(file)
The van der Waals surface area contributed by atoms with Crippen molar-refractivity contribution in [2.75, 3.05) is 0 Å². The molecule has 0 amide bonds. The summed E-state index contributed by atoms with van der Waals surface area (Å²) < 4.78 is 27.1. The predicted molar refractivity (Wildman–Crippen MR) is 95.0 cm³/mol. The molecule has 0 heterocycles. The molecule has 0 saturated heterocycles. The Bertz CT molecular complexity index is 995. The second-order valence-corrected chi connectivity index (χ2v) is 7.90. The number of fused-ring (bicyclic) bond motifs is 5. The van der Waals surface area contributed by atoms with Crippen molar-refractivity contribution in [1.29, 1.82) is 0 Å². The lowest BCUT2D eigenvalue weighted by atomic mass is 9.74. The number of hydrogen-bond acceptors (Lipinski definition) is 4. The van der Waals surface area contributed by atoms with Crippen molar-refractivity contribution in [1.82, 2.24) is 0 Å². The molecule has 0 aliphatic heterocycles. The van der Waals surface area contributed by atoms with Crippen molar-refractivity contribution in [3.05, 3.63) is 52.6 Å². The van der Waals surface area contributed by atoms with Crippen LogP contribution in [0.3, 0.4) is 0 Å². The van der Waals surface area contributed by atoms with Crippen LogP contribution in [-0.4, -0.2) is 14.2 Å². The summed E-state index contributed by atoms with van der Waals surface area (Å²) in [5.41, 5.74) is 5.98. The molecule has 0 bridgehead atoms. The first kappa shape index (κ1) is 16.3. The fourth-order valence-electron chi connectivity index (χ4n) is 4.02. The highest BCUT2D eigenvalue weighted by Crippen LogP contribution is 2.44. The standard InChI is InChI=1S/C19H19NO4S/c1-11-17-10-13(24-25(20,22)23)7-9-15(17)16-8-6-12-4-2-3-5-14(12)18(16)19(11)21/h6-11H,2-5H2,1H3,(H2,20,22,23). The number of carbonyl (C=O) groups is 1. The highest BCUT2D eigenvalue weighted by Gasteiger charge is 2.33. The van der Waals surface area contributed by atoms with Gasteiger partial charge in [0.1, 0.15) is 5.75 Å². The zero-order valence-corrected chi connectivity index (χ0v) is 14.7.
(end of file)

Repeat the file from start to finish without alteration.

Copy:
The van der Waals surface area contributed by atoms with Crippen molar-refractivity contribution in [2.75, 3.05) is 0 Å². The molecule has 0 amide bonds. The summed E-state index contributed by atoms with van der Waals surface area (Å²) < 4.78 is 27.1. The predicted molar refractivity (Wildman–Crippen MR) is 95.0 cm³/mol. The molecule has 0 heterocycles. The molecule has 0 saturated heterocycles. The Bertz CT molecular complexity index is 995. The second-order valence-corrected chi connectivity index (χ2v) is 7.90. The number of fused-ring (bicyclic) bond motifs is 5. The van der Waals surface area contributed by atoms with Crippen molar-refractivity contribution in [1.29, 1.82) is 0 Å². The lowest BCUT2D eigenvalue weighted by atomic mass is 9.74. The number of hydrogen-bond acceptors (Lipinski definition) is 4. The van der Waals surface area contributed by atoms with Crippen molar-refractivity contribution in [1.82, 2.24) is 0 Å². The molecule has 0 aliphatic heterocycles. The van der Waals surface area contributed by atoms with Crippen molar-refractivity contribution in [3.05, 3.63) is 52.6 Å². The van der Waals surface area contributed by atoms with Crippen LogP contribution in [0.3, 0.4) is 0 Å². The van der Waals surface area contributed by atoms with Crippen LogP contribution in [-0.4, -0.2) is 14.2 Å². The summed E-state index contributed by atoms with van der Waals surface area (Å²) in [5.41, 5.74) is 5.98. The molecule has 0 bridgehead atoms. The first kappa shape index (κ1) is 16.3. The fourth-order valence-electron chi connectivity index (χ4n) is 4.02. The highest BCUT2D eigenvalue weighted by Crippen LogP contribution is 2.44. The standard InChI is InChI=1S/C19H19NO4S/c1-11-17-10-13(24-25(20,22)23)7-9-15(17)16-8-6-12-4-2-3-5-14(12)18(16)19(11)21/h6-11H,2-5H2,1H3,(H2,20,22,23). The number of carbonyl (C=O) groups is 1. The highest BCUT2D eigenvalue weighted by Gasteiger charge is 2.33. The van der Waals surface area contributed by atoms with Gasteiger partial charge in [0.1, 0.15) is 5.75 Å². The zero-order valence-corrected chi connectivity index (χ0v) is 14.7.